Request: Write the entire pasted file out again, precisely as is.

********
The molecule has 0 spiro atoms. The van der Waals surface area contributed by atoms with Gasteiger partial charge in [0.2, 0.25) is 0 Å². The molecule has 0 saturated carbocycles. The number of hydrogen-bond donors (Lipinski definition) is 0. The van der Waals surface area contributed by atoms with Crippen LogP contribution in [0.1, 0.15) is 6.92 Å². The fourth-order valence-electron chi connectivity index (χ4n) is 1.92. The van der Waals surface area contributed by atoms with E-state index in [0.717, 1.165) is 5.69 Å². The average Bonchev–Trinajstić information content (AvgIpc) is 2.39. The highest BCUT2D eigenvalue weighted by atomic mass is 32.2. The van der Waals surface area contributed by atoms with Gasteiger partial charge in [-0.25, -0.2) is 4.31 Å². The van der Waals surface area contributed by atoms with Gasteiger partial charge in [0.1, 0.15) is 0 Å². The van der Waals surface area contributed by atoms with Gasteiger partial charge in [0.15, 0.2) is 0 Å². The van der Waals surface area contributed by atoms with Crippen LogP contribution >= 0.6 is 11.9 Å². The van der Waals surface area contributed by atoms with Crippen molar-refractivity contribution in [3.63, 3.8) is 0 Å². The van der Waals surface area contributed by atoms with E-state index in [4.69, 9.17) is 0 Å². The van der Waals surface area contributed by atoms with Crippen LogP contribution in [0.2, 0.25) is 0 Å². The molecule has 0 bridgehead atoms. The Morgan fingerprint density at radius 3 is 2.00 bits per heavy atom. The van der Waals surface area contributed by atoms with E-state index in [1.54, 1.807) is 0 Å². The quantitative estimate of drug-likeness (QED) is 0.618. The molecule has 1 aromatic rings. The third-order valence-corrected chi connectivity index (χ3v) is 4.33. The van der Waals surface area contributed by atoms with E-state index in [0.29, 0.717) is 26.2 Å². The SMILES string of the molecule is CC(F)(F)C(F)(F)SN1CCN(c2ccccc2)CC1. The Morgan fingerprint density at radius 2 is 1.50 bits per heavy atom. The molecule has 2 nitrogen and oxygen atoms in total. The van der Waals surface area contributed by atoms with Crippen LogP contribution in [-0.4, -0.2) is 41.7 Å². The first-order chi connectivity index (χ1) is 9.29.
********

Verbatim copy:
The molecule has 0 spiro atoms. The van der Waals surface area contributed by atoms with Gasteiger partial charge in [0.2, 0.25) is 0 Å². The molecule has 0 saturated carbocycles. The number of hydrogen-bond donors (Lipinski definition) is 0. The van der Waals surface area contributed by atoms with Crippen LogP contribution in [0.1, 0.15) is 6.92 Å². The fourth-order valence-electron chi connectivity index (χ4n) is 1.92. The van der Waals surface area contributed by atoms with E-state index in [0.717, 1.165) is 5.69 Å². The average Bonchev–Trinajstić information content (AvgIpc) is 2.39. The highest BCUT2D eigenvalue weighted by atomic mass is 32.2. The van der Waals surface area contributed by atoms with Gasteiger partial charge in [-0.25, -0.2) is 4.31 Å². The van der Waals surface area contributed by atoms with Gasteiger partial charge in [0.1, 0.15) is 0 Å². The van der Waals surface area contributed by atoms with Gasteiger partial charge in [0.15, 0.2) is 0 Å². The van der Waals surface area contributed by atoms with Crippen LogP contribution >= 0.6 is 11.9 Å². The van der Waals surface area contributed by atoms with Crippen molar-refractivity contribution in [3.63, 3.8) is 0 Å². The van der Waals surface area contributed by atoms with E-state index in [4.69, 9.17) is 0 Å². The van der Waals surface area contributed by atoms with Crippen LogP contribution in [0.2, 0.25) is 0 Å². The molecule has 0 bridgehead atoms. The Morgan fingerprint density at radius 3 is 2.00 bits per heavy atom. The van der Waals surface area contributed by atoms with E-state index in [1.54, 1.807) is 0 Å². The quantitative estimate of drug-likeness (QED) is 0.618. The molecule has 1 aromatic rings. The third-order valence-corrected chi connectivity index (χ3v) is 4.33. The van der Waals surface area contributed by atoms with E-state index in [0.29, 0.717) is 26.2 Å². The SMILES string of the molecule is CC(F)(F)C(F)(F)SN1CCN(c2ccccc2)CC1. The Morgan fingerprint density at radius 2 is 1.50 bits per heavy atom. The molecule has 2 nitrogen and oxygen atoms in total. The van der Waals surface area contributed by atoms with Crippen LogP contribution in [-0.4, -0.2) is 41.7 Å². The first-order chi connectivity index (χ1) is 9.29.